Wednesday, February 17, 2010
Knight on a White Horse Ideal
My friend Tiffani posted a blog link the other day to the "Top 25 Romantic Comedy Cliches That Need to be Retired." One of 25 was the typical scene at the end of a Rom-Com where one of the characters is going on a wild sprint to catch their beloved before it's too late (think Notting Hill, or The Wedding Planner). A lot of women have this ideal of a knight in shining armor riding up to them on their big white horse to sweep them away and live happily ever after. Little girls dress up like princesses a lot, dreaming of castles and fairy tales. The romantic comedies we women line up for today often play into this very fantasy. Many of those movies end with the woman being chased after by her man as the climax to the movie. We all swoon when we think of the man we love not letting any circumstance deter them from running after the woman they love.
Men, whether they admit it or not, enjoy this fantasy just as much as us women...they long to be the dashing, daring knight riding in to the rescue, fighting off the dragon....it's just as much their fantasy as it is ours. How many of the movies men are drawn to have plots that surround a savior/warrior type character?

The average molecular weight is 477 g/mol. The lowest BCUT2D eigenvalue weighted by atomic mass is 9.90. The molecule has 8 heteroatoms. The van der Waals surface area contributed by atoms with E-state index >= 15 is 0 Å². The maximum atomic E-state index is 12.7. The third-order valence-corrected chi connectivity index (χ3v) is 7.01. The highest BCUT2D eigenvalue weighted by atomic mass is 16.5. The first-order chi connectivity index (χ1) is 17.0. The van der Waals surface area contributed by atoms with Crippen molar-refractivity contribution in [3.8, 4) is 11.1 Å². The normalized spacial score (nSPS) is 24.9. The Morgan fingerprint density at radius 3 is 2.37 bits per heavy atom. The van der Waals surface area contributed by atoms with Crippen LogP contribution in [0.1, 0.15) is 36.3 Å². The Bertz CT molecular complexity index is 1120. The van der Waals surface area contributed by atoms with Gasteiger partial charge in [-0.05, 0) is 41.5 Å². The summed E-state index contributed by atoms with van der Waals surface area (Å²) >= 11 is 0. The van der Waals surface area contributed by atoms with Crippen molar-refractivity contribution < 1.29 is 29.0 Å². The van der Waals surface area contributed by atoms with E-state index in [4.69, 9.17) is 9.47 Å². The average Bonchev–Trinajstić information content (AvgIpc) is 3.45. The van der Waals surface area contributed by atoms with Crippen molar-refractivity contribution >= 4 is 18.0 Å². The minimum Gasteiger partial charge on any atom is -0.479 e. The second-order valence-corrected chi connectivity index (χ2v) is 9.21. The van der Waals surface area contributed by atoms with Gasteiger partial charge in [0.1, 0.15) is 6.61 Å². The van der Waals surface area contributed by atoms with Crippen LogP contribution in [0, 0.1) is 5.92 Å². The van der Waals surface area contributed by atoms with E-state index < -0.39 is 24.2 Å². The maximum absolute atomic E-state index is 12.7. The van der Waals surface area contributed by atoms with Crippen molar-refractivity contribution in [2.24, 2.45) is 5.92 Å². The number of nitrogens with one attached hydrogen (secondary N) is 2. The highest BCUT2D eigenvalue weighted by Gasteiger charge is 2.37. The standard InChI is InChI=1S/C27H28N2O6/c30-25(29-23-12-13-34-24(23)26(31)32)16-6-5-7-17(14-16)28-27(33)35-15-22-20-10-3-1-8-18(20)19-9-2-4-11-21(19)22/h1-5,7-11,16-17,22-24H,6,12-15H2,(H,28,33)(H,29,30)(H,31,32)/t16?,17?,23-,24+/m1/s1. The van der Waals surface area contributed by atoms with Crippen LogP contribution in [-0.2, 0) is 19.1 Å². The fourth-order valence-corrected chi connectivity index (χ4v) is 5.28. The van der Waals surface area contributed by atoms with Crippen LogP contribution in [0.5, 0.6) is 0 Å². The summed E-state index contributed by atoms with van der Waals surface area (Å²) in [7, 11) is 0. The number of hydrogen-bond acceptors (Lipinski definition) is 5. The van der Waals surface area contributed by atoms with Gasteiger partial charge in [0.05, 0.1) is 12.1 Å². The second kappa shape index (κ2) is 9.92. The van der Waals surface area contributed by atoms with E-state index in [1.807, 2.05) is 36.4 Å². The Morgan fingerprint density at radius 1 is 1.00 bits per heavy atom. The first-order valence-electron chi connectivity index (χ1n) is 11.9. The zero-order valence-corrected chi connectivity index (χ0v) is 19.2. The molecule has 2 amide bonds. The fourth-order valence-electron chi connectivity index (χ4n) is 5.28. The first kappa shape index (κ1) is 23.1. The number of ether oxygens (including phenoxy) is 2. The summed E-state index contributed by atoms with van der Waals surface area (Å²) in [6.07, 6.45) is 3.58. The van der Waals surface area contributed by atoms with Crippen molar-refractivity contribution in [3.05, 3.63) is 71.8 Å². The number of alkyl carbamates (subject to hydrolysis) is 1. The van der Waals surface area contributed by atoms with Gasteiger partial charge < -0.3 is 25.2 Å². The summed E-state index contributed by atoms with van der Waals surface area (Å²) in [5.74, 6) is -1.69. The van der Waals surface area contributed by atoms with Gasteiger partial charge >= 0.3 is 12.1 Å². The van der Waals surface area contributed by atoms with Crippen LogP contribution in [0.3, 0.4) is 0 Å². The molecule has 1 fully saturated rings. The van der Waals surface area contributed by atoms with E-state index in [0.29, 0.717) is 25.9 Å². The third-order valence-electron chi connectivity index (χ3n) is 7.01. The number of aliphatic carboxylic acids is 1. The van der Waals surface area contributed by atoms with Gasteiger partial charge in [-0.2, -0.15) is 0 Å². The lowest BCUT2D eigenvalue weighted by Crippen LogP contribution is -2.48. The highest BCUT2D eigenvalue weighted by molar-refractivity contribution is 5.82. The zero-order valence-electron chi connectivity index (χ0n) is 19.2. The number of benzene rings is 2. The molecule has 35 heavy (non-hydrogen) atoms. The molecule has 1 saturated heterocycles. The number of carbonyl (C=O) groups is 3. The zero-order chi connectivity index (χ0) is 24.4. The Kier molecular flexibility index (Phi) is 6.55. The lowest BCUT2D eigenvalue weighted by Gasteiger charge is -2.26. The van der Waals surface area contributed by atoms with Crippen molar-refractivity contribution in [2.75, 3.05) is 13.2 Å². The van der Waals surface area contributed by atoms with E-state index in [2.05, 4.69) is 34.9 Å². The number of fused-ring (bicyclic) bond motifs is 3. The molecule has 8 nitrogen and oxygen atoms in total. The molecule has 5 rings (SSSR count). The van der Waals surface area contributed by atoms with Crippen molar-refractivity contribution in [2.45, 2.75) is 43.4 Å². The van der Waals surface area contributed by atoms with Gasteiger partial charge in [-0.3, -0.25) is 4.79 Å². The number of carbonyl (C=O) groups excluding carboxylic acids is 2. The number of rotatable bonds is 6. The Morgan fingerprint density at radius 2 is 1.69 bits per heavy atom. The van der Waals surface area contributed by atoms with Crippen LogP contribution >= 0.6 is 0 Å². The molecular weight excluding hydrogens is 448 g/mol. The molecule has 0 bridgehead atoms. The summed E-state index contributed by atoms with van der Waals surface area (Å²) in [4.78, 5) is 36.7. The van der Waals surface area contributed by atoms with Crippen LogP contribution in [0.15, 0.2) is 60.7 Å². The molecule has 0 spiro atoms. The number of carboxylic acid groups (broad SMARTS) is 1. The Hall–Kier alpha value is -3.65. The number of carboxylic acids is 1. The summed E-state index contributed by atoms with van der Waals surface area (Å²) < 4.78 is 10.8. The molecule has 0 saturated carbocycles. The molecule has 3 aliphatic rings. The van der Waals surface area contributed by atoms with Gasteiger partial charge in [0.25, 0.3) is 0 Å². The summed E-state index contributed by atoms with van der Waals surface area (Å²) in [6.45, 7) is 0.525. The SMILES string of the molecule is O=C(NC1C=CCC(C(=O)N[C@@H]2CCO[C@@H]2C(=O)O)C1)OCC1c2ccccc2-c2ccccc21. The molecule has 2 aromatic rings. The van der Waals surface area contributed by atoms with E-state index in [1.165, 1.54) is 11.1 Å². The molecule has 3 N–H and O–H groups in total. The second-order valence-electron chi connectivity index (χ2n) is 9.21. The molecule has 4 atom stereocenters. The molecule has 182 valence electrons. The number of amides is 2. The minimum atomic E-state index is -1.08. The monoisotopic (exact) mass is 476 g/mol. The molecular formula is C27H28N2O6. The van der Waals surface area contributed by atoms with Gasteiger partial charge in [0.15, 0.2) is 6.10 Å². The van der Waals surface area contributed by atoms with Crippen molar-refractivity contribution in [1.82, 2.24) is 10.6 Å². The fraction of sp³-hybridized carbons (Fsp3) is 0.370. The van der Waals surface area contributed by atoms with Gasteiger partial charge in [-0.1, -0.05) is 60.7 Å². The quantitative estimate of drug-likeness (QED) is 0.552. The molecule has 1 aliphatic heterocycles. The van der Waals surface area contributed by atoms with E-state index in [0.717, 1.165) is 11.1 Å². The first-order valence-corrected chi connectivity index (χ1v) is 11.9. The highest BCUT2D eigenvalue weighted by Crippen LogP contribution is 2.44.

I think this idealized ending of a romantic comedy plays into the very basics of who most of us long to be: men the heroic savior/pursuer, and women the beautiful princess in the tower waiting for her knight to rescue her from the evil dragon who's put her there.
I wonder though, when held up to real life, if this cliche really "works." I mean, I can't think of a single friend I know who has had someone rush off to the airport to stop them from boarding a plane whilst confessing his un-dying love for her.
Movies and popular culture can be hard enough to overcome whith an ideal body type to live up to, much less an idealized version of how our love lives should be. Women are expecting to be swept off of their feet in a grand gesture of romance (so much pressure on the men!) while men are looking for the proverbial damsel in distress in need of his rescue.
What happens, though, when the princess gets tired and hungry stuck up in her tower waiting to be rescued by her knight? What happens when the dragon has come over and over again and there hasn't been a knight available to slay the dragon and the princess has had to pick up her sword herself to slay the dragon herself? Will her knight ride right past, missing out on a partner in life, distracted by the needy cries of someone he has to continually help? Is she disqualified in the eyes of a potential suitor because she's left her tower?
Don't get me wrong, I think almost every woman wants to be pursued. I think most every man wants deep down to do the pursuing. I don't think those things are wrong. I just think, sometimes relationships with are hard enough to navagate without all of the added pressure of some ideal version of romance that may not mesh with reality.
Maybe I'm totally wrong. I'd love any thoughts or feedback since I am certain to be biased a little on this topic. (smile)